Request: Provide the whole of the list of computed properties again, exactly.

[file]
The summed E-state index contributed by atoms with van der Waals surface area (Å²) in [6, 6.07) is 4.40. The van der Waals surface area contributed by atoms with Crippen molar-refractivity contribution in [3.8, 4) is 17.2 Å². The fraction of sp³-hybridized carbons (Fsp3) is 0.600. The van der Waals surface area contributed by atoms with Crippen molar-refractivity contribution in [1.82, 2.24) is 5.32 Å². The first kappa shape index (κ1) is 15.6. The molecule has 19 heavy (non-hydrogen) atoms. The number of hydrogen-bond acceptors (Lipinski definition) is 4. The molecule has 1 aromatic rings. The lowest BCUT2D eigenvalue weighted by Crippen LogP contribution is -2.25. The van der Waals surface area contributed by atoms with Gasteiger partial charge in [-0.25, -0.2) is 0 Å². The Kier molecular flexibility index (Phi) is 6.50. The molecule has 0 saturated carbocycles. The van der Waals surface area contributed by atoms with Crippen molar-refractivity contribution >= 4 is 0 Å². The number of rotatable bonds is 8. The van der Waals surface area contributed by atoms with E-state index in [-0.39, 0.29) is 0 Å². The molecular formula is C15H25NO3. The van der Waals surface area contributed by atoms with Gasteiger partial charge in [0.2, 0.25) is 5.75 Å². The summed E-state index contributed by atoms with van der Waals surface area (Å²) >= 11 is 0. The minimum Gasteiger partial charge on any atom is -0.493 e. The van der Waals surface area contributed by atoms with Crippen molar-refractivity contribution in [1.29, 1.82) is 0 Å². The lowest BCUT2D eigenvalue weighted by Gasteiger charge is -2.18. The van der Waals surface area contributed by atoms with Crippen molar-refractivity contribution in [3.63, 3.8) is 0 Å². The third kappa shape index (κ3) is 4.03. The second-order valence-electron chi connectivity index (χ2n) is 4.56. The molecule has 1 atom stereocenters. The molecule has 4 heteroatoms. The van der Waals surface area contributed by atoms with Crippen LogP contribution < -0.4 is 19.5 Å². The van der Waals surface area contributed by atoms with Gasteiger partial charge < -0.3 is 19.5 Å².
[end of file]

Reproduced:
The summed E-state index contributed by atoms with van der Waals surface area (Å²) in [6, 6.07) is 4.40. The van der Waals surface area contributed by atoms with Crippen molar-refractivity contribution in [3.8, 4) is 17.2 Å². The fraction of sp³-hybridized carbons (Fsp3) is 0.600. The van der Waals surface area contributed by atoms with Crippen molar-refractivity contribution in [1.82, 2.24) is 5.32 Å². The first kappa shape index (κ1) is 15.6. The molecule has 19 heavy (non-hydrogen) atoms. The number of hydrogen-bond acceptors (Lipinski definition) is 4. The molecule has 1 aromatic rings. The lowest BCUT2D eigenvalue weighted by Crippen LogP contribution is -2.25. The van der Waals surface area contributed by atoms with Gasteiger partial charge in [-0.25, -0.2) is 0 Å². The Kier molecular flexibility index (Phi) is 6.50. The molecule has 0 saturated carbocycles. The van der Waals surface area contributed by atoms with Crippen molar-refractivity contribution >= 4 is 0 Å². The number of rotatable bonds is 8. The van der Waals surface area contributed by atoms with E-state index in [-0.39, 0.29) is 0 Å². The molecular formula is C15H25NO3. The van der Waals surface area contributed by atoms with Gasteiger partial charge in [0.2, 0.25) is 5.75 Å². The summed E-state index contributed by atoms with van der Waals surface area (Å²) >= 11 is 0. The minimum Gasteiger partial charge on any atom is -0.493 e. The van der Waals surface area contributed by atoms with Crippen molar-refractivity contribution in [1.29, 1.82) is 0 Å². The lowest BCUT2D eigenvalue weighted by Gasteiger charge is -2.18. The van der Waals surface area contributed by atoms with Crippen molar-refractivity contribution in [3.63, 3.8) is 0 Å². The third kappa shape index (κ3) is 4.03. The second-order valence-electron chi connectivity index (χ2n) is 4.56. The molecule has 1 atom stereocenters. The molecule has 4 heteroatoms. The van der Waals surface area contributed by atoms with Crippen LogP contribution < -0.4 is 19.5 Å². The van der Waals surface area contributed by atoms with Gasteiger partial charge < -0.3 is 19.5 Å².